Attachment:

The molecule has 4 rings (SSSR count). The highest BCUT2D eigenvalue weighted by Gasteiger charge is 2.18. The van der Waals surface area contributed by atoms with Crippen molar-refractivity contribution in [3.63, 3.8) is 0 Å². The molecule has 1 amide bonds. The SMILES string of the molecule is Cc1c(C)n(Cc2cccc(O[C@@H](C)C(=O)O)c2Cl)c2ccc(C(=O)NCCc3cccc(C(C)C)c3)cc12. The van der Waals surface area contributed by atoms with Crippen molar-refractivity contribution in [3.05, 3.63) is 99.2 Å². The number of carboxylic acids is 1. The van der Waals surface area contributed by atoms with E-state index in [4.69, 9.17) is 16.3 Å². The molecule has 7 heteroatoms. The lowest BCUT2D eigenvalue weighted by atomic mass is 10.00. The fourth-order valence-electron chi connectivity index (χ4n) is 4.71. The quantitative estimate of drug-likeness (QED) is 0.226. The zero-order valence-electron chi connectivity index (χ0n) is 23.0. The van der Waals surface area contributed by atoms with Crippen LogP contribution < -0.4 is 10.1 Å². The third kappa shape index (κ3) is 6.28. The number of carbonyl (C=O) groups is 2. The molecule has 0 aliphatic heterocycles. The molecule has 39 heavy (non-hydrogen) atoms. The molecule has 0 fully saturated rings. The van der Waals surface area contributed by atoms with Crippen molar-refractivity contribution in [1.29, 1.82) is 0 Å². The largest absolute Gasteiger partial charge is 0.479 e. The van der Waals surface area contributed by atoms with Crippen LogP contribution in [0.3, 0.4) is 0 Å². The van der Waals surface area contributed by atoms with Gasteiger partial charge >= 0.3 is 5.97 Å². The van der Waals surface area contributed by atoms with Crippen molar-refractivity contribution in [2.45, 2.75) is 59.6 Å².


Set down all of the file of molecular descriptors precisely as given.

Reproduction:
The molecule has 4 rings (SSSR count). The highest BCUT2D eigenvalue weighted by Gasteiger charge is 2.18. The van der Waals surface area contributed by atoms with Crippen molar-refractivity contribution in [3.63, 3.8) is 0 Å². The molecule has 1 amide bonds. The SMILES string of the molecule is Cc1c(C)n(Cc2cccc(O[C@@H](C)C(=O)O)c2Cl)c2ccc(C(=O)NCCc3cccc(C(C)C)c3)cc12. The van der Waals surface area contributed by atoms with Crippen molar-refractivity contribution in [3.05, 3.63) is 99.2 Å². The number of carboxylic acids is 1. The van der Waals surface area contributed by atoms with E-state index in [4.69, 9.17) is 16.3 Å². The molecule has 7 heteroatoms. The lowest BCUT2D eigenvalue weighted by atomic mass is 10.00. The fourth-order valence-electron chi connectivity index (χ4n) is 4.71. The quantitative estimate of drug-likeness (QED) is 0.226. The zero-order valence-electron chi connectivity index (χ0n) is 23.0. The van der Waals surface area contributed by atoms with Crippen LogP contribution < -0.4 is 10.1 Å². The third kappa shape index (κ3) is 6.28. The number of carbonyl (C=O) groups is 2. The molecule has 0 aliphatic heterocycles. The molecule has 39 heavy (non-hydrogen) atoms. The molecule has 0 fully saturated rings. The van der Waals surface area contributed by atoms with Crippen molar-refractivity contribution in [1.29, 1.82) is 0 Å². The largest absolute Gasteiger partial charge is 0.479 e. The van der Waals surface area contributed by atoms with Crippen LogP contribution in [0.3, 0.4) is 0 Å². The van der Waals surface area contributed by atoms with Gasteiger partial charge >= 0.3 is 5.97 Å². The van der Waals surface area contributed by atoms with Crippen molar-refractivity contribution in [2.45, 2.75) is 59.6 Å².